Ribbon schematic of micrococcal nuclease 3D structure, with Ca2+ and TdtP inhibitor
|PDB structures||RCSB PDB PDBe PDBsum|
|SCOPe||1tt2 / SUPFAM|
Micrococcal nuclease (EC 18.104.22.168, S7 Nuclease, MNase, spleen endonuclease, thermonuclease, nuclease T, micrococcal endonuclease, nuclease T’, staphylococcal nuclease, spleen phosphodiesterase, Staphylococcus aureus nuclease, Staphylococcus aureus nuclease B, ribonucleate (deoxynucleate) 3′-nucleotidohydrolase) is an endo–exonuclease that preferentially digests single-stranded nucleic acids. The rate of cleavage is 30 times greater at the 5′ side of A or T than at G or C and results in the production of mononucleotides and oligonucleotides with terminal 3′-phosphates. The enzyme is also active against double-stranded DNA and RNA and all sequences will be ultimately cleaved.
This enzyme is the extracellular nuclease of Staphylococcus aureus. Two strains, V8 and Foggi, yield almost identical enzymes. A common source is E.coli cells carrying a cloned nuc gene encoding Staphylococcus aureus extracellular nuclease (micrococcal nuclease).
The 3-dimensional structure of micrococcal nuclease (then called Staphyloccal nuclease) was solved very early in the history of protein crystallography, in 1969, deposited as now-obsolete Protein Data Bank file 1SNS. Higher-resolution, more recent crystal structures are available for the apo form as Protein Data Bank file 1SNO:  and for the thymidine-diphosphate-inhibited form as Protein Data Bank file 3H6M:  or 1SNC: . As seen in the ribbon diagram above, the nuclease molecule has 3 long alpha helices and a 5-stranded, barrel-shaped beta sheet, in an arrangement known as the OB-fold (for oligonucleotide-binding fold) as classified in the SCOP database.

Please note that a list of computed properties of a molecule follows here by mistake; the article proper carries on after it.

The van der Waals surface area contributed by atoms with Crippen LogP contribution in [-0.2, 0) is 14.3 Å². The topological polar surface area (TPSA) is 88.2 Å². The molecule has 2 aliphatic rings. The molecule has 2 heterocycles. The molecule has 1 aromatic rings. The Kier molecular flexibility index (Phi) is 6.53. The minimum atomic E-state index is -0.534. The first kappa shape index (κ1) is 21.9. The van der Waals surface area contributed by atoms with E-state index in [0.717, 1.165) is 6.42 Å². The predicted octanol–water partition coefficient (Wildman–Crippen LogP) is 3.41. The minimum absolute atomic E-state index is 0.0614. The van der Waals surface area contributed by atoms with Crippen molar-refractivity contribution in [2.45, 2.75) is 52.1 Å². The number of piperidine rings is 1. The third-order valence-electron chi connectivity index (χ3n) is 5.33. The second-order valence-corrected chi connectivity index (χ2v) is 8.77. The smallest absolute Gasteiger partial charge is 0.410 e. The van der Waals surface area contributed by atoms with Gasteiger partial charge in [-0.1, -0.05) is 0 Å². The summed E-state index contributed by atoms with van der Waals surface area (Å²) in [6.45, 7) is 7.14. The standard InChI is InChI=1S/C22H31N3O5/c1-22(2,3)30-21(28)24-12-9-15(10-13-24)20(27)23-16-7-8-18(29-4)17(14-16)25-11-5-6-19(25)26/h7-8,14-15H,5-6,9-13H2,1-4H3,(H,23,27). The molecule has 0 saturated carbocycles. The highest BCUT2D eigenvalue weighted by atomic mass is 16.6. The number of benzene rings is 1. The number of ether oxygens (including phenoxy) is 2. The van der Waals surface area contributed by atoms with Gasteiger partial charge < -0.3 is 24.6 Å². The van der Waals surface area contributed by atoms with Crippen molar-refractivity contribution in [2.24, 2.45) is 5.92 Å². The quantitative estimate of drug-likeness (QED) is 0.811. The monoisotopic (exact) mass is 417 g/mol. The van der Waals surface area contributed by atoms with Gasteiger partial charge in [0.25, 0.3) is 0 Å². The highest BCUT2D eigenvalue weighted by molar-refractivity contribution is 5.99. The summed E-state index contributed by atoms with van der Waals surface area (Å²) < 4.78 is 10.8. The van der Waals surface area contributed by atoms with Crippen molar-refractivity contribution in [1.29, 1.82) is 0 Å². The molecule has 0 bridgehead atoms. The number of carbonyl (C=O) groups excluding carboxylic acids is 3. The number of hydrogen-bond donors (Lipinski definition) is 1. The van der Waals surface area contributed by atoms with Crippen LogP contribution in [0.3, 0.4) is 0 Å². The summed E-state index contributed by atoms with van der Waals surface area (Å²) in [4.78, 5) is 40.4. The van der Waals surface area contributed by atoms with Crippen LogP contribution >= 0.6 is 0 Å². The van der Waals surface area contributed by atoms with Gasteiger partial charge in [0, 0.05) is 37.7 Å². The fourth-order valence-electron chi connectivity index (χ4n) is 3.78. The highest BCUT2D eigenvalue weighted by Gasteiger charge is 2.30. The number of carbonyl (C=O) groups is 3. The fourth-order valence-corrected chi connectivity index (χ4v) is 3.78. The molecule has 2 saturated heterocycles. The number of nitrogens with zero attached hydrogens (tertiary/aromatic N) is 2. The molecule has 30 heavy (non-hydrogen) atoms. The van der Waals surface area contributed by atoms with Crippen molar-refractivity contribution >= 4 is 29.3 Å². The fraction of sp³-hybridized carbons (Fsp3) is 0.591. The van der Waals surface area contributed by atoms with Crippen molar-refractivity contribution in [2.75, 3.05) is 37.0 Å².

- CUT&RUN sequencing, antibody-targeted controlled cleavage by micrococcal nuclease for transcriptomic profiling.
- Hydrolysis of nucleic acids in crude cell-free extracts.
- Sequencing of RNA.
- Preparation of rabbit reticulocyte lysates.
- Studies of chromatin structure.
- Removal of nucleic acids from laboratory protein preparations allowing for protein folding and structure-function studies.
- Research on the mechanisms of protein folding.
- Heins JN, Suriano JR, Taniuchi H, Anfinsen CB (1967). “Characterization of a nuclease produced by Staphylococcus aureus”. J. Biol. Chem. 242 (5): 1016–20. PMID 6020427.
- Cusumano CL, Taniuchi H, Anfinsen CB (1968). “Staphylococcal nuclease (Foggi strain). I. Order of cyanogen bromide fragments and a “fourth” histidine residue”. J. Biol. Chem. 243 (18): 4769–77. PMID 5687719.
- Arnone A, Bier J, et al. (1971). “A High Resolution Structure of an Inhibitor Complex of the Extracellular Nuclease of Staphylococcus aureus: I. Experimental Procedures and Chain Tracing”. J. Biol. Chem. 246: 2303–2316.
- http://www.thermoscientificbio.com/uploadedFiles/Resources/en0181-usa-msds.pdf – A material and safety data sheet for the product
- http://www.thermoscientificbio.com/uploadedFiles/Resources/en018-product-information.pdf – A Product Information sheet
- Micrococcal+Nuclease at the US National Library of Medicine Medical Subject Headings (MeSH)
- EC 22.214.171.124